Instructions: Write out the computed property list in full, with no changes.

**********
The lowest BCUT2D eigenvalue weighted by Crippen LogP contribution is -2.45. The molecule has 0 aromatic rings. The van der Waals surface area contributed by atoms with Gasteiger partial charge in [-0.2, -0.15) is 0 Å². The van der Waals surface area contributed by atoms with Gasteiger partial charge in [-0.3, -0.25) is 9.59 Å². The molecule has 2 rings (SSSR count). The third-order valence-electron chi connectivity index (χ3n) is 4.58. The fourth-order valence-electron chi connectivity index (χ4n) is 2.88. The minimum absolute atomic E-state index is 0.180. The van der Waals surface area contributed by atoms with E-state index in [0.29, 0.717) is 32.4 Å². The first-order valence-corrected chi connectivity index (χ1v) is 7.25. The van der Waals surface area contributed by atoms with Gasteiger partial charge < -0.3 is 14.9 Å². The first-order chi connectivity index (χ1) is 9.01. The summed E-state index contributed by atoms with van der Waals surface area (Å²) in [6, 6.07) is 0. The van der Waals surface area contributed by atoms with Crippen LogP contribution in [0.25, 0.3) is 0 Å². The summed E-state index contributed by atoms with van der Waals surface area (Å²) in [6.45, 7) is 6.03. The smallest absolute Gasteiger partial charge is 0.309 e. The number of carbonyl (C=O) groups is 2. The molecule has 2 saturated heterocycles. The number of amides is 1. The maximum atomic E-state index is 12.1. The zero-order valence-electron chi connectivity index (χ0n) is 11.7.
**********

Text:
The lowest BCUT2D eigenvalue weighted by Crippen LogP contribution is -2.45. The molecule has 0 aromatic rings. The van der Waals surface area contributed by atoms with Gasteiger partial charge in [-0.2, -0.15) is 0 Å². The van der Waals surface area contributed by atoms with Gasteiger partial charge in [-0.3, -0.25) is 9.59 Å². The molecule has 2 rings (SSSR count). The third-order valence-electron chi connectivity index (χ3n) is 4.58. The fourth-order valence-electron chi connectivity index (χ4n) is 2.88. The minimum absolute atomic E-state index is 0.180. The van der Waals surface area contributed by atoms with E-state index in [0.29, 0.717) is 32.4 Å². The first-order valence-corrected chi connectivity index (χ1v) is 7.25. The van der Waals surface area contributed by atoms with Gasteiger partial charge < -0.3 is 14.9 Å². The first-order chi connectivity index (χ1) is 9.01. The summed E-state index contributed by atoms with van der Waals surface area (Å²) in [6, 6.07) is 0. The van der Waals surface area contributed by atoms with Crippen LogP contribution in [0.25, 0.3) is 0 Å². The summed E-state index contributed by atoms with van der Waals surface area (Å²) in [6.45, 7) is 6.03. The smallest absolute Gasteiger partial charge is 0.309 e. The number of carbonyl (C=O) groups is 2. The molecule has 2 saturated heterocycles. The number of amides is 1. The maximum atomic E-state index is 12.1. The zero-order valence-electron chi connectivity index (χ0n) is 11.7.